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With Black History Month coming to an end, we checked in with TV One’s General Manager, Michelle Rice, and senior vice president of original programming, D’Angela Proctor. As Rice said during a recent event at NCTA honoring the month, “[TV One] celebrates Black History Month 365 days a year.” During an interview, they shared their take on diversity programming across the television landscape, and what still needs to be done to ensure that African-Americans have a voice at the executive table and ultimately, on the screen.
Describe what TV One represents and what it means to you, your colleagues, and viewers.
MR: We represent black culture and we do that in many ways. Number one, we tell authentic stories. We really want to share positive images of black people and people of color, and share some of the more lesser known stories--the unsung heroes that have played an important part in history that we want to share with broader audiences. We pride ourselves on having that authentic voice. We are also the only black-owned television network in existence. Most other companies have been sold and are no longer black-owned. We also have the privilege [as being black-owned] of being black people telling black stories.
How do you stand apart in the programming you produce for African-American audiences?
DP: There's so much competition out there. I think our point of differentiation is, like Michelle said, it's for us, by us. We're extremely proud of that. A lot of networks have moved away from embracing music as a part of their culture, or their programming dynamic. But for TV One, music is in our DNA. Having come from Radio One, we always go back and touch our music and radio roots. One example--we just premiered a show called Uncensored, that features pop culturist entertainers, and a lot of them are musicians and in the music business. It's a companion piece to our signature franchise series, Unsung, which is about musical artists who have not gotten their just dues in the mainstream.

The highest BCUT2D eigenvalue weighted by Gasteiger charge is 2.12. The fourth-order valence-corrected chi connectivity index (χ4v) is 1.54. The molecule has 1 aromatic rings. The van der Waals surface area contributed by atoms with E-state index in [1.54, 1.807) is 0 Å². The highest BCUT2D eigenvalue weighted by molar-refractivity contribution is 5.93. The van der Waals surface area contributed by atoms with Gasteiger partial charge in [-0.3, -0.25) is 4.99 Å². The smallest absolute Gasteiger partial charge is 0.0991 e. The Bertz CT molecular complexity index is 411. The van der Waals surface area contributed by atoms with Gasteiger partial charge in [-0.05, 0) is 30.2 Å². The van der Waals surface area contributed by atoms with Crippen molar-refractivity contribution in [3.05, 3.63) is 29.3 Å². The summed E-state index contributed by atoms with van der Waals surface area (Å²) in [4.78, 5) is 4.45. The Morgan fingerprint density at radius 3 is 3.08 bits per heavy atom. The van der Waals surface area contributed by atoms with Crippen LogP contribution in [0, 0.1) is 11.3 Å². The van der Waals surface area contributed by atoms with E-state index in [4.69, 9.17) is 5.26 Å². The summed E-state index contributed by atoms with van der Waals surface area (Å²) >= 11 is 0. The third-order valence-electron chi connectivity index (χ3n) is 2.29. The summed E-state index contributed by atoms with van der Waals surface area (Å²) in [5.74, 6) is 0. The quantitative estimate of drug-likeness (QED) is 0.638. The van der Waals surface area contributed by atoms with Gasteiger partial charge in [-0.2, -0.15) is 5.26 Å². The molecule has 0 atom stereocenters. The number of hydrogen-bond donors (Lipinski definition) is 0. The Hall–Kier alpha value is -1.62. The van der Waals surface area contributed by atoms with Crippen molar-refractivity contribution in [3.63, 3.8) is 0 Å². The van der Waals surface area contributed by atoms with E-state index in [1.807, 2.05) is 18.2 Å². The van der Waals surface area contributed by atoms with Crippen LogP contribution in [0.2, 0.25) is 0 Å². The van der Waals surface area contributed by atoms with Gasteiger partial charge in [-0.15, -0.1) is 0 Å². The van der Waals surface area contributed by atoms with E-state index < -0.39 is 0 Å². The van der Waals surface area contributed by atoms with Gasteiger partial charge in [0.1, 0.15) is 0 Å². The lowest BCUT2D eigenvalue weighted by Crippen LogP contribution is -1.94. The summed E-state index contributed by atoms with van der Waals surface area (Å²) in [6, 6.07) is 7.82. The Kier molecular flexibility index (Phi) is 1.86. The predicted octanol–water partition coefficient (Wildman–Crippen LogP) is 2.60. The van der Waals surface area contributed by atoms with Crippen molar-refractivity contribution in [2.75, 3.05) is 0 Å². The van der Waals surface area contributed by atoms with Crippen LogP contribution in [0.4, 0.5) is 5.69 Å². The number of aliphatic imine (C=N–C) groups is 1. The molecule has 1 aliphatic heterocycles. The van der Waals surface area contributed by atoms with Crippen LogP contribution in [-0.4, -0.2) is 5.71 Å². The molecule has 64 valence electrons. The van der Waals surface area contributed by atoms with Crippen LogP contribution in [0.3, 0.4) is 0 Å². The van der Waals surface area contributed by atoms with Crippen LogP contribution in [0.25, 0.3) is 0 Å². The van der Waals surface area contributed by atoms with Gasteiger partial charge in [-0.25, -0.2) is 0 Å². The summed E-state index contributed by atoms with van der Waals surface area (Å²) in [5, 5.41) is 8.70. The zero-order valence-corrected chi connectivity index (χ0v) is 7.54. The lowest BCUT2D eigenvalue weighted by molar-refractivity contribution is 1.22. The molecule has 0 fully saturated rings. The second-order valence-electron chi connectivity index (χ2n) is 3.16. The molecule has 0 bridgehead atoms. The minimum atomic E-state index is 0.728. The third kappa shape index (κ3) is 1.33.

Where does the television industry stand when it comes to diversity programming?
MR: We are making strides, but it's still not enough. If you look at the population of the world, it's predominantly people of color. I think the stories we tell should reflect the audience. Considering the large percentage of people of color in the world, there are definitely not enough of their stories being told on television, or enough positive images being shown. What you've seen are immersion platforms and networks that are targeted to focus on those audiences tell those stories. But when you look at mainstream (broadcast television, for one], which is pervasive, there are still not enough images to reach the masses of people that watch TV. That's where we are still falling short. That's why you don't see a lot of African-Americans or people of color represented at awards shows. If the dominant media networks that reach everyone really pushed through and made that effort, then we might see a little bit more change.
DP: What keeps me up at night is the quality of the representation, not just the quantity of the representation. A lot of people are focused on the quantity, rather than quality. Quality representation comes about by having the people who can tell these stories come to the table. If you just do a cursory view of all of the networks, studios, content providers and streaming services, there is a dearth of people of color and women at the table.
I think that it would behoove the business to look at the Rooney rule [named after Dan Rooney, former owner of the Pittsburgh Steelers, who shepherded a rule through the NFL]. Whenever there is a coaching position available on a team, it's required to have a person of color as a candidate. That person may not get the job, but it forces the person doing the hiring to actually consider people of color who are qualified and deserving of being at the table. Under that rule, there has been an increase in black coaches. The same needs to happen in the studio, on the television, and even at the showrunner level. When you're making shows, bring somebody of color to the table to interview. They may not be appropriate for that position, but you'll get to know them and you might bring them in for something else, or bring them in at a different time. [It's a strategy] that really nurtures talent on an executive level.
MR: I agree. That's where the pipeline starts. Research shows that when you have black directors, you have more diverse casts, more diverse writers, more diverse producers. It definitely starts at the top.